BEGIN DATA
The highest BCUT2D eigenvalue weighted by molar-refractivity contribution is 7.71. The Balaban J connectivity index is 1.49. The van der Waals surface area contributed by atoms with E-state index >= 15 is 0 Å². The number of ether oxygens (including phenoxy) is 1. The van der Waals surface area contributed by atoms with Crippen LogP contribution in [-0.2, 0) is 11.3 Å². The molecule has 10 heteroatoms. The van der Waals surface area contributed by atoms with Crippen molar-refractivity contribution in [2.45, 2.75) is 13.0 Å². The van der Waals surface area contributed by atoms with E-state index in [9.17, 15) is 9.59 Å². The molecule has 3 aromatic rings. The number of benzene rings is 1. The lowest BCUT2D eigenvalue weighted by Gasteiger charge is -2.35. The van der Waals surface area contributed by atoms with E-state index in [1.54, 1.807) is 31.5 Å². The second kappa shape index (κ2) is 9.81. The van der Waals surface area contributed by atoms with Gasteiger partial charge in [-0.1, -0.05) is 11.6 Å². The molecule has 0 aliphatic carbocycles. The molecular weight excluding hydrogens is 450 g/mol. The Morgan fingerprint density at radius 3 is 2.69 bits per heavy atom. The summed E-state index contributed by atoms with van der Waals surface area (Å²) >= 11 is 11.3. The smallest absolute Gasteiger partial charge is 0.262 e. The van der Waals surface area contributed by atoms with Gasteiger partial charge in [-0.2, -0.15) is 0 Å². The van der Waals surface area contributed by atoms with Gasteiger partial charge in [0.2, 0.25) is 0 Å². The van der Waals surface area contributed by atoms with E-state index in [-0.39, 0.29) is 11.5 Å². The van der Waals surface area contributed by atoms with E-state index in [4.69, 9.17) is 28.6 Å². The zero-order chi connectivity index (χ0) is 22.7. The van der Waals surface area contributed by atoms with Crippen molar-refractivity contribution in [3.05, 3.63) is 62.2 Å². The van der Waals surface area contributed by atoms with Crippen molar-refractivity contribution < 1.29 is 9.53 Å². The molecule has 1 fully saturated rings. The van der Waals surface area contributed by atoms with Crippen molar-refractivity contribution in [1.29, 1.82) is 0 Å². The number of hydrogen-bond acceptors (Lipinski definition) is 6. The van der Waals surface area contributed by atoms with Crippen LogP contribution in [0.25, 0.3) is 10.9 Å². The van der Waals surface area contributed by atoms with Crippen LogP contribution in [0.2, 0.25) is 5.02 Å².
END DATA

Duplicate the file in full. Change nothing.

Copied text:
The highest BCUT2D eigenvalue weighted by molar-refractivity contribution is 7.71. The Balaban J connectivity index is 1.49. The van der Waals surface area contributed by atoms with E-state index >= 15 is 0 Å². The number of ether oxygens (including phenoxy) is 1. The van der Waals surface area contributed by atoms with Crippen LogP contribution in [-0.2, 0) is 11.3 Å². The molecule has 10 heteroatoms. The van der Waals surface area contributed by atoms with Crippen molar-refractivity contribution in [2.45, 2.75) is 13.0 Å². The van der Waals surface area contributed by atoms with E-state index in [9.17, 15) is 9.59 Å². The molecule has 3 aromatic rings. The number of benzene rings is 1. The lowest BCUT2D eigenvalue weighted by Gasteiger charge is -2.35. The van der Waals surface area contributed by atoms with E-state index in [1.54, 1.807) is 31.5 Å². The second kappa shape index (κ2) is 9.81. The van der Waals surface area contributed by atoms with Gasteiger partial charge in [-0.1, -0.05) is 11.6 Å². The molecule has 0 aliphatic carbocycles. The molecular weight excluding hydrogens is 450 g/mol. The Morgan fingerprint density at radius 3 is 2.69 bits per heavy atom. The summed E-state index contributed by atoms with van der Waals surface area (Å²) >= 11 is 11.3. The smallest absolute Gasteiger partial charge is 0.262 e. The van der Waals surface area contributed by atoms with Gasteiger partial charge in [-0.2, -0.15) is 0 Å². The van der Waals surface area contributed by atoms with Gasteiger partial charge in [0.2, 0.25) is 0 Å². The van der Waals surface area contributed by atoms with E-state index in [-0.39, 0.29) is 11.5 Å². The van der Waals surface area contributed by atoms with E-state index in [4.69, 9.17) is 28.6 Å². The zero-order chi connectivity index (χ0) is 22.7. The van der Waals surface area contributed by atoms with Crippen molar-refractivity contribution in [3.05, 3.63) is 62.2 Å². The van der Waals surface area contributed by atoms with Crippen molar-refractivity contribution < 1.29 is 9.53 Å². The molecule has 1 fully saturated rings. The van der Waals surface area contributed by atoms with Crippen molar-refractivity contribution in [1.29, 1.82) is 0 Å². The number of hydrogen-bond acceptors (Lipinski definition) is 6. The van der Waals surface area contributed by atoms with Crippen LogP contribution in [0.25, 0.3) is 10.9 Å². The van der Waals surface area contributed by atoms with Crippen LogP contribution in [0.2, 0.25) is 5.02 Å².